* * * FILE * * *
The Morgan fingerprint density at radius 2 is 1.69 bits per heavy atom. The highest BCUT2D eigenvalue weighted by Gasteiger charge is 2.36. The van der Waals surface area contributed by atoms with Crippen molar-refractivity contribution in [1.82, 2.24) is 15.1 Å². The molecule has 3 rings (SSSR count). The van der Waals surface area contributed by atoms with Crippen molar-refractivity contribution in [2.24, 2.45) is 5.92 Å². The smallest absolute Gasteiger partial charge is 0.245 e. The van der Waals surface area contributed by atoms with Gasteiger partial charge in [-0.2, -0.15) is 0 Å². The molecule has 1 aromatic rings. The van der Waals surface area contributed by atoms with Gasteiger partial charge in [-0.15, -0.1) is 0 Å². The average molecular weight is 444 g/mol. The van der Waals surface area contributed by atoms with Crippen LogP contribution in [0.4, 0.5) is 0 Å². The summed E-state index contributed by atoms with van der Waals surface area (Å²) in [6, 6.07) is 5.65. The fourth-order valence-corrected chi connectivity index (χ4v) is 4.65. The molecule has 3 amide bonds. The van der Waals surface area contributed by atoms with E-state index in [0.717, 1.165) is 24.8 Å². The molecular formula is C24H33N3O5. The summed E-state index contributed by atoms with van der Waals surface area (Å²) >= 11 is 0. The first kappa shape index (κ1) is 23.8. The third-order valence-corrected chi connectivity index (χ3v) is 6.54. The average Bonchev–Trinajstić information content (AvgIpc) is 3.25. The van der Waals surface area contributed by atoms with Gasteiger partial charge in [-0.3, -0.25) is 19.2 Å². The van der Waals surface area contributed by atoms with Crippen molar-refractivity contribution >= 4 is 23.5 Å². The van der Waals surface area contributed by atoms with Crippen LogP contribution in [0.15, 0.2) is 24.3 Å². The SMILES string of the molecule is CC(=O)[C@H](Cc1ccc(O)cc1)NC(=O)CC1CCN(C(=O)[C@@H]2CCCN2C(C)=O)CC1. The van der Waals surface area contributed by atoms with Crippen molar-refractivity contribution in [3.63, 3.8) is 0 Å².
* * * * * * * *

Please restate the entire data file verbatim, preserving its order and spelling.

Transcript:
The Morgan fingerprint density at radius 2 is 1.69 bits per heavy atom. The highest BCUT2D eigenvalue weighted by Gasteiger charge is 2.36. The van der Waals surface area contributed by atoms with Crippen molar-refractivity contribution in [1.82, 2.24) is 15.1 Å². The molecule has 3 rings (SSSR count). The van der Waals surface area contributed by atoms with Crippen molar-refractivity contribution in [2.24, 2.45) is 5.92 Å². The smallest absolute Gasteiger partial charge is 0.245 e. The van der Waals surface area contributed by atoms with Gasteiger partial charge in [-0.2, -0.15) is 0 Å². The molecule has 1 aromatic rings. The van der Waals surface area contributed by atoms with Gasteiger partial charge in [-0.15, -0.1) is 0 Å². The average molecular weight is 444 g/mol. The van der Waals surface area contributed by atoms with Crippen LogP contribution in [0.4, 0.5) is 0 Å². The summed E-state index contributed by atoms with van der Waals surface area (Å²) in [6, 6.07) is 5.65. The fourth-order valence-corrected chi connectivity index (χ4v) is 4.65. The molecule has 3 amide bonds. The van der Waals surface area contributed by atoms with E-state index in [0.717, 1.165) is 24.8 Å². The molecular formula is C24H33N3O5. The summed E-state index contributed by atoms with van der Waals surface area (Å²) >= 11 is 0. The first kappa shape index (κ1) is 23.8. The third-order valence-corrected chi connectivity index (χ3v) is 6.54. The average Bonchev–Trinajstić information content (AvgIpc) is 3.25. The van der Waals surface area contributed by atoms with Gasteiger partial charge in [-0.3, -0.25) is 19.2 Å². The van der Waals surface area contributed by atoms with Crippen molar-refractivity contribution >= 4 is 23.5 Å². The van der Waals surface area contributed by atoms with Crippen LogP contribution in [0.15, 0.2) is 24.3 Å². The SMILES string of the molecule is CC(=O)[C@H](Cc1ccc(O)cc1)NC(=O)CC1CCN(C(=O)[C@@H]2CCCN2C(C)=O)CC1. The van der Waals surface area contributed by atoms with Crippen molar-refractivity contribution in [3.63, 3.8) is 0 Å².